While all are true, another explanation is more compelling. In Israel the Left exerts almost complete control over the political and social discourse. Unlike the situation in the US - particularly in the era of Fox News - there are no significant communications outlets in Israel that are not controlled by the Left.
Even Yisrael Hayom, the free newspaper owned by Sheldon Adelson that has eroded the market shares of Israel's leading tabloids, is not a rightist newspaper. It senior editors, reporters and commentators are almost all leftists.
The Left's monopoly over the public discourse is not only expressed in the media. In the worlds of culture, academia and entertainment as well, all the leading figures are leftists. They cultivate one another in an elite universe that is affected neither by reality nor by the convictions of most of their countrymen.
This has led to a situation in which a small minority of Israelis behaves as if it were a large majority. They use their control over the public discourse to present the sentiments of the majority of Israelis as if they were the views of a small, fanatical minority.
This distorted presentation of the convictions of most Israelis has induced a number of pathologies within Israeli society. Most pertinently, it has caused leaders of the Right to spend an inordinate amount of time trying to win the support of the Left that despises them. And as Dermer made clear it motivates men like Netanyahu and former prime minister Ariel Sharon to betray their voters in favor of the leftist agenda they were elected to reject.
In a bid to begin contending with this dismal reality, in early 2009 I launched a Hebrew-language media satire website called Latma. Latma is an Arabic term for "slap" that has been adopted in Israeli slang.
Latma combines short, pithy blog posts ridiculing the daily media coverage of events with a weekly television show on Internet called The Tribal Update. The show parodies the broadcast media in Israel while exposing the absurdity of the leftist political and cultural narratives they trumpet.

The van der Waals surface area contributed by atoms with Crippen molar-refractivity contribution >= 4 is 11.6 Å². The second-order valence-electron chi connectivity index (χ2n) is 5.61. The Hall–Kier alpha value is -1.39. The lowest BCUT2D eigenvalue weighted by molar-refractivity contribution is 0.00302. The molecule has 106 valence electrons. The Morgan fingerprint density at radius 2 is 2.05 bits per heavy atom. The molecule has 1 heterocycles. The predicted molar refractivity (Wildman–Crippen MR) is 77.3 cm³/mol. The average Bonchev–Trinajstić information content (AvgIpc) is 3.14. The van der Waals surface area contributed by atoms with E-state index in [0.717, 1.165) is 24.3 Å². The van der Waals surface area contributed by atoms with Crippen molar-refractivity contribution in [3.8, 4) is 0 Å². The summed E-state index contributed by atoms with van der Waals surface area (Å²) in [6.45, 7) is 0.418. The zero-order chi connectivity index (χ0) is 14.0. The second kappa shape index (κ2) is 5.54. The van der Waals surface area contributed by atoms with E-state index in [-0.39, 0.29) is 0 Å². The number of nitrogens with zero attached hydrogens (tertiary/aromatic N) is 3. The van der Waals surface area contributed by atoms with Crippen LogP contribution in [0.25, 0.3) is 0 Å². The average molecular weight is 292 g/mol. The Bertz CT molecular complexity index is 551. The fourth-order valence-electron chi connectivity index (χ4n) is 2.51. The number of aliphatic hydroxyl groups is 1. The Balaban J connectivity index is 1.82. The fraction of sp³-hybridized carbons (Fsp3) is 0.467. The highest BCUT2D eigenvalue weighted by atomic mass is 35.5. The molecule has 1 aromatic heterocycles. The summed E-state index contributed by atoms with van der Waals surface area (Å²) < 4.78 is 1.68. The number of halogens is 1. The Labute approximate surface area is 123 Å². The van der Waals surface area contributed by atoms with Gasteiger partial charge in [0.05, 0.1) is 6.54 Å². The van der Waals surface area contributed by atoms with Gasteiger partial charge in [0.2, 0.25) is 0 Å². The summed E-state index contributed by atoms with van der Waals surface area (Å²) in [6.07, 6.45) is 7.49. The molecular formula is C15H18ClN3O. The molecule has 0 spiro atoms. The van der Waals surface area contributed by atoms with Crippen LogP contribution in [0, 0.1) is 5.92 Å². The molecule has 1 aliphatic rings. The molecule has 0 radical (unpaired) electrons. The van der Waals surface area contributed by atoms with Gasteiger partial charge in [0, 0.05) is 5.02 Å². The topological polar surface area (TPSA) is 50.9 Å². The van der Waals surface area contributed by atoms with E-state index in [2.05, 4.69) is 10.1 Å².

The insight guiding Latma is that people do not fear what they laugh at. By exposing the failure of Israel's cultural elites in a humorous way, Latma empowers the majority of Israelis to express their views without fearing leftist demonization.
While Latma is only one small voice, entirely funded by charitable donations, its impact has been enormous. It is one of the most visited websites in Israel today with close to a million page views per month. Our broadcasts are eagerly awaited by tens of thousands of Israelis. Week after week, our shows become viral within hours after we post them on YouTube.
Our work is doing more than making the case for strong Zionism. It is undermining leftist stereotypes about the nature of the Israeli Right and making it cool to be Zionist again.
Latma's greatest international success to date was our clip "We Con the World," which we produced three days after the IDF takeover of the Turkish-Hamas terror ship Mavi Marmara. We Con the World was seen by more than a million viewers in a week and has been viewed over five million times since we produced it. The song changed the tone of the media coverage of the operation. Perhaps most importantly, it empowered Israel's supporters to stand up to anti-Zionist intimidation throughout the world.
Building on that success, and subsequent successes with English language clips like "The Three Terrors," and "The Iranian Bomb Song," we are recruiting a team of English-language satirists to produce clips directed at the international audience on a regular basis.
Liberal media outlets and other cultural institutions in the US went to enormous lengths to belittle and demonize the Tea Party movement. They failed because over the past generation, American conservatives have developed alternative media outlets and cultural institutions that the general public and politicians alike pay attention to.
I believe that Latma's success must serve as a springboard for cultivating an alternative elite in Israel whose members reflect rather than demonize the convictions of the majority of Israelis.
Given the massive dimensions of the public's rejection of the Left's worldview, if these alternative media outlets and cultural bodies are properly conceived and managed, I am certain that like Latma, they will not only be rapidly successful. They will have a profound and salutary impact on the behavior of Israel's political leaders who will finally recognize that for embattled Israel, the true test of leadership is standing up to a hostile world and keeping faith with the Israeli people.
Caroline B. Glick is the senior Middle East fellow at the Center for Security Policy in Washington, D.C., and the deputy managing editor of The Jerusalem Post, where this article first appeared.
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